“It had been coming for weeks, probably even months.”
This is what is being said in every pub, newspaper column and office on the topic of Brendan Rodgers’ sacking. Some might point to this summer where money was spent in the wrong areas, or the previous summer where certain players weren’t replaced, but I think it's been coming since the full time whistle on 27 April 2014. There’s even pretence to say it has been coming since the retirement of Jamie Carragher.
What I’m trying to say is that Brendan Rodgers led Liverpool through one of the most painful transitions since the resignation of Kenny Dalglish in 1991. Similarly, when Dalglish left, Liverpool lost it’s talisman, whether he is on or off the pitch, it didn’t matter, he was there, he was someone the fans could point to and be proud of.
The same can be applied to Carragher, to Gerrard and to Suarez. Genuine world-class players that made the fans dream again and actually be proud of what they had. So when all three talismanic players left within the space of twenty-four months, it was bound to have a deeply disturbing psychological impact. This was only made worse by the scarring of the end of the 13/14 season which took it to a whole other level.
Ever since the game versus Chelsea, Liverpool have never looked the same. I don’t think it affected Brendan Rodgers too much at the time, but it certainly did Gerrard, it probably cut a year or two off his future time at Liverpool as his gradual decline accelerated, only made worse by being the captain of a truly dispondent and genuinely awful England team at the 2014 World Cup.
The loss also had an affect on Luis Suarez who of course broke down in tears after the draw vs Crystal Palace. He was disappointed at the result of course but more than that, it was confirmation that his team were not winning the league after looking so promising throughout.
Liverpool have been going through the football-equivalent of Post Traumatic Stress Disorder, putting all these factors together reveal deep problems in the mindset of the club.
It would be deeply unfair to pin this blame on Brendan Rodgers as losing Carragher, Gerrard and Suarez was entirely out of his hands. Carragher wanted to retire and move into punditry, Gerrard was psychological broken and as mentioned earlier, systemically declined as a player much faster than expected. Suarez was the subject of an offer from Barcelona which was too good to turn down, not to mention banned for several months because of his behaviour at the World Cup.
I got the sense that in the 14/15 season, sometimes, whilst out of the field, the Liverpool players would still be looking for their departed teammates. Again, not the fault of Rodgers but it’s been clear for some time that the team has still not quite got over the failure of 13/14, despite all the good play and the goals and so on, they still lost the league, that’s the hard truth. Even with an abundance of new players, one mainstay from that team was the manager. Even if he didn’t show it, or admit, it’s clear that these psychological scars where present on him too later on.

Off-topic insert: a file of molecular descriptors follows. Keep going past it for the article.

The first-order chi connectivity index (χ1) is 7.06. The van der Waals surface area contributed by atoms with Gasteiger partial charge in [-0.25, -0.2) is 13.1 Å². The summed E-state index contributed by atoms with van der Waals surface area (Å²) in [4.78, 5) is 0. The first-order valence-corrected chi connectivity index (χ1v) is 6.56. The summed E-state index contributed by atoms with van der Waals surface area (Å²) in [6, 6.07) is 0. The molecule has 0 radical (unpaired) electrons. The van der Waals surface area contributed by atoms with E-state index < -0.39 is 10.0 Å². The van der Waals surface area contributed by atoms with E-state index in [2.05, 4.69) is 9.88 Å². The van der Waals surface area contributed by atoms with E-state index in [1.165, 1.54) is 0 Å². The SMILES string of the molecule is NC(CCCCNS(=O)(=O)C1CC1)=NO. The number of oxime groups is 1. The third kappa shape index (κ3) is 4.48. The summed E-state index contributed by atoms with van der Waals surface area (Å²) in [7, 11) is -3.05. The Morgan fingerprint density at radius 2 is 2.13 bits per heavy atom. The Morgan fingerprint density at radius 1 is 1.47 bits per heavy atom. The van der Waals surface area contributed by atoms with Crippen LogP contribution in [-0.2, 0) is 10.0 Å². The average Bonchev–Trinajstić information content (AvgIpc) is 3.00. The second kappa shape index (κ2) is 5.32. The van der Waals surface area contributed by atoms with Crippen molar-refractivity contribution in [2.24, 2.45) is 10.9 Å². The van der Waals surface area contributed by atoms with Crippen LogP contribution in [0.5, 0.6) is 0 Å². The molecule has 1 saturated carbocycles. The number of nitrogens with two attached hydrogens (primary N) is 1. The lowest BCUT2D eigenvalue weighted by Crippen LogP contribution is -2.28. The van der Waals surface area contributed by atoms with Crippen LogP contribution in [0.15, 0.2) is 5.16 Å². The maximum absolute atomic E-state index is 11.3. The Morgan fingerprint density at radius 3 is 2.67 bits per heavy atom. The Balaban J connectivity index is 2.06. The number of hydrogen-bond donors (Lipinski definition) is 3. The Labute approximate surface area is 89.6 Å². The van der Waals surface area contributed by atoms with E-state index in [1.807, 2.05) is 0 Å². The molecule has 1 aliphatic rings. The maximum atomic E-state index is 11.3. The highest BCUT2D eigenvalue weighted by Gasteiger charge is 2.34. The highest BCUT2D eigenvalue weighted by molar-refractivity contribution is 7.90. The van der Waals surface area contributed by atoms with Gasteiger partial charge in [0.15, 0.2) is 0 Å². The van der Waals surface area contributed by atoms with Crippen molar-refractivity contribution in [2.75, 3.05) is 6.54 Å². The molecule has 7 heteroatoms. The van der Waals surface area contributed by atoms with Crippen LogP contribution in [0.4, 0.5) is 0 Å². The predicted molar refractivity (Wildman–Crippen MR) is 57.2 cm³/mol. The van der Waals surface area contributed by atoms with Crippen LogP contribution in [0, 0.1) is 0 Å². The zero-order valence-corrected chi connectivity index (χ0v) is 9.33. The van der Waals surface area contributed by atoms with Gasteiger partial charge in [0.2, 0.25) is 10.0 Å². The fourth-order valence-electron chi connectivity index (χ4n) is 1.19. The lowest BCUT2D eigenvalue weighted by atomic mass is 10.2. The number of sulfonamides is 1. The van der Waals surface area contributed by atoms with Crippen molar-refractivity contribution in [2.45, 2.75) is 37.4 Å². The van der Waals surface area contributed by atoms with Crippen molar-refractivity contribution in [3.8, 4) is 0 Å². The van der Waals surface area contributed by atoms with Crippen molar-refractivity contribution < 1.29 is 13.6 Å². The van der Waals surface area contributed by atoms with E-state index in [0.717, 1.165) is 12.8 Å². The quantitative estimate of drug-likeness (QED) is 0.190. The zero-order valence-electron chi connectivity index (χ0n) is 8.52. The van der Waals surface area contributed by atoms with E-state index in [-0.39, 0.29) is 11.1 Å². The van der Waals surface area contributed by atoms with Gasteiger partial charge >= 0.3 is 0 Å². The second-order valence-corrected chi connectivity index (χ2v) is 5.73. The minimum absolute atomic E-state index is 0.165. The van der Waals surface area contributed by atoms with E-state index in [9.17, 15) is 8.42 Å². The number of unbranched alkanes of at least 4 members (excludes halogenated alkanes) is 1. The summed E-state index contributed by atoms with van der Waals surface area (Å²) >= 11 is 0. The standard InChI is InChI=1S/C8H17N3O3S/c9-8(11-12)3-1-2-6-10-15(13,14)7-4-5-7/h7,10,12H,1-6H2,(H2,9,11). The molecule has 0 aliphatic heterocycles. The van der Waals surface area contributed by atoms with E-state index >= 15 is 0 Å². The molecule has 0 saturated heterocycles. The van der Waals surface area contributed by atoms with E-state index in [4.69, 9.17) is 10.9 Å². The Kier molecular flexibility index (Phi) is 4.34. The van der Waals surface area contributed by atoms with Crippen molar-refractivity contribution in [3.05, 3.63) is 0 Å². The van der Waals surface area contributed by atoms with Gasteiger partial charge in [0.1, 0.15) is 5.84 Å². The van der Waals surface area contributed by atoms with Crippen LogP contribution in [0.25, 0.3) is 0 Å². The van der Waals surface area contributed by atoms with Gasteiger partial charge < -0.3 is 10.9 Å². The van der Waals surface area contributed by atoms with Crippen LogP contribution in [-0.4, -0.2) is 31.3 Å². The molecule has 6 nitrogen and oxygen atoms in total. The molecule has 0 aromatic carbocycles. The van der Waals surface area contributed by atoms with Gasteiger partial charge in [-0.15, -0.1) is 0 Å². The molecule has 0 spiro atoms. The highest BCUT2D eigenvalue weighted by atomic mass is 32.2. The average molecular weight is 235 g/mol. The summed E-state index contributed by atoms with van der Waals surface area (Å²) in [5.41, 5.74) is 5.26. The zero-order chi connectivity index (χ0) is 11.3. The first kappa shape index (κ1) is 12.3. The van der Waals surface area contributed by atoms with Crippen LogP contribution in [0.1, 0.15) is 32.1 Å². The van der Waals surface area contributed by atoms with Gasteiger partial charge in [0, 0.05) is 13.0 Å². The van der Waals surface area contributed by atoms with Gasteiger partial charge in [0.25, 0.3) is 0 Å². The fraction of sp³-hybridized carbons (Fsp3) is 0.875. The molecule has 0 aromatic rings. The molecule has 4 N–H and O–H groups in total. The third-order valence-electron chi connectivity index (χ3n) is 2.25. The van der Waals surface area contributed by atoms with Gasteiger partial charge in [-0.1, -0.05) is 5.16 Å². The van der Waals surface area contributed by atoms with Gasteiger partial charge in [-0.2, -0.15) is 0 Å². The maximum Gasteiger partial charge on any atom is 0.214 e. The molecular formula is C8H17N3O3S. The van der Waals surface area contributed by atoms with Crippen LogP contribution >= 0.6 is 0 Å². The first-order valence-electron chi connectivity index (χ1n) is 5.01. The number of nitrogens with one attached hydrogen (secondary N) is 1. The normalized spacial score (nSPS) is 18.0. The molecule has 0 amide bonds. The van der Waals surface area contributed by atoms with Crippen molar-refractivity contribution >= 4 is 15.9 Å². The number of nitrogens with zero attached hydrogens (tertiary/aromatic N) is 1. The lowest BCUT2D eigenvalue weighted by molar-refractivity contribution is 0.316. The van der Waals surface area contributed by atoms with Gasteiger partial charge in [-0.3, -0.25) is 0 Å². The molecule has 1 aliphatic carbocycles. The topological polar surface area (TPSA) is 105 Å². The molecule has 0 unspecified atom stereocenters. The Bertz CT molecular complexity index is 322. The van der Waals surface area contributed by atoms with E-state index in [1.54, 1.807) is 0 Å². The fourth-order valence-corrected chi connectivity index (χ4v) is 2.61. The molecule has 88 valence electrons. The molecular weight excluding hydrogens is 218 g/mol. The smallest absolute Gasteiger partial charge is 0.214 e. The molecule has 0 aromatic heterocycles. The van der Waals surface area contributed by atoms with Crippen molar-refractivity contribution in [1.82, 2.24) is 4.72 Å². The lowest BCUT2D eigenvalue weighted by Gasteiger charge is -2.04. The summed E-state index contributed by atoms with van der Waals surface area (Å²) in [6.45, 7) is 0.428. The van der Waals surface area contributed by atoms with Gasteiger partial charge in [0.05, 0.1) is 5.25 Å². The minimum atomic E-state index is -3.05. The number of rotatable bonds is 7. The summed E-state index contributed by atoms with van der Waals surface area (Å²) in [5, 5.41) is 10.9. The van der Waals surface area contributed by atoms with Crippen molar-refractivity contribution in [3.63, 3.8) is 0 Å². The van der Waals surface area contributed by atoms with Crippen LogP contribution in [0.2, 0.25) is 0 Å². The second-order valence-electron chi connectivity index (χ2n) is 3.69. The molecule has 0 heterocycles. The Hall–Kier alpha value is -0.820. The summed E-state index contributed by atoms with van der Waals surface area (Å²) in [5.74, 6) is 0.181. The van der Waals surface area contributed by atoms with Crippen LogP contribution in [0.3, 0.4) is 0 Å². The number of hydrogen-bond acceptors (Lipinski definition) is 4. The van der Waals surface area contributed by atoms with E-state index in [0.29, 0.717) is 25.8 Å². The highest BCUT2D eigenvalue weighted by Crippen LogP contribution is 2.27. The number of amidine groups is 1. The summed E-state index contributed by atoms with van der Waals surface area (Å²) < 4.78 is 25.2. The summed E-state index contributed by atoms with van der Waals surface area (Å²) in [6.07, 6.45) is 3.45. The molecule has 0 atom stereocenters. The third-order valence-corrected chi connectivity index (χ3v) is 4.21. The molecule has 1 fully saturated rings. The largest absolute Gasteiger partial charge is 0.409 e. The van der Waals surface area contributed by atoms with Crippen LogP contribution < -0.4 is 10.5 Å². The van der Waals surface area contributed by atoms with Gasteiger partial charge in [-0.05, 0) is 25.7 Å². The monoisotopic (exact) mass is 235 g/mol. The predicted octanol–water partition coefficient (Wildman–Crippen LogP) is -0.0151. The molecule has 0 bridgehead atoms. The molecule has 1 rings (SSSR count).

Where did so called ‘death by football’ go? It was hardly present, if at all, in the 14/15 season and was abandoned entirely at the start of this campaign. Brendan Rodgers joined Liverpool with a dossier that said he was going to play football in a certain way, at the start of this season, that idea was so far out of the window, it might as well have been on another planet.
Some might call Rodgers’ removal harsh, to a slight extent, it is. However, it was clear that ever since the 13/14 season, he has been unable to get the team to play the way he wanted- whether it is indeed down to the players bought or not is of course open for debate but the fact remains, Liverpool abandoned their successful play-style and suffered greatly as a result.
This is all stemming from the final few weeks of the 13/14 season, where everything which made Liverpool so great again was systemically drained from the club within a few months.
With Rodgers now removed from his post and whether it is Jurgen Klopp or Carlo Ancelotti or Mark Warburton (seriously, the f**king Rangers manager?) taking his place, they can make the fans forget about Gerrard and Suarez by making the team win again. Once the new manager stamps their authority on the team, it will be the first truly post-Gerrard occasion at Anfield, it has been a false start until now. There’s no lingering memories or connections to that fateful day in April, because the new manager will be a bout of fresh air, a human reboot button, the ultimate pallet cleanser.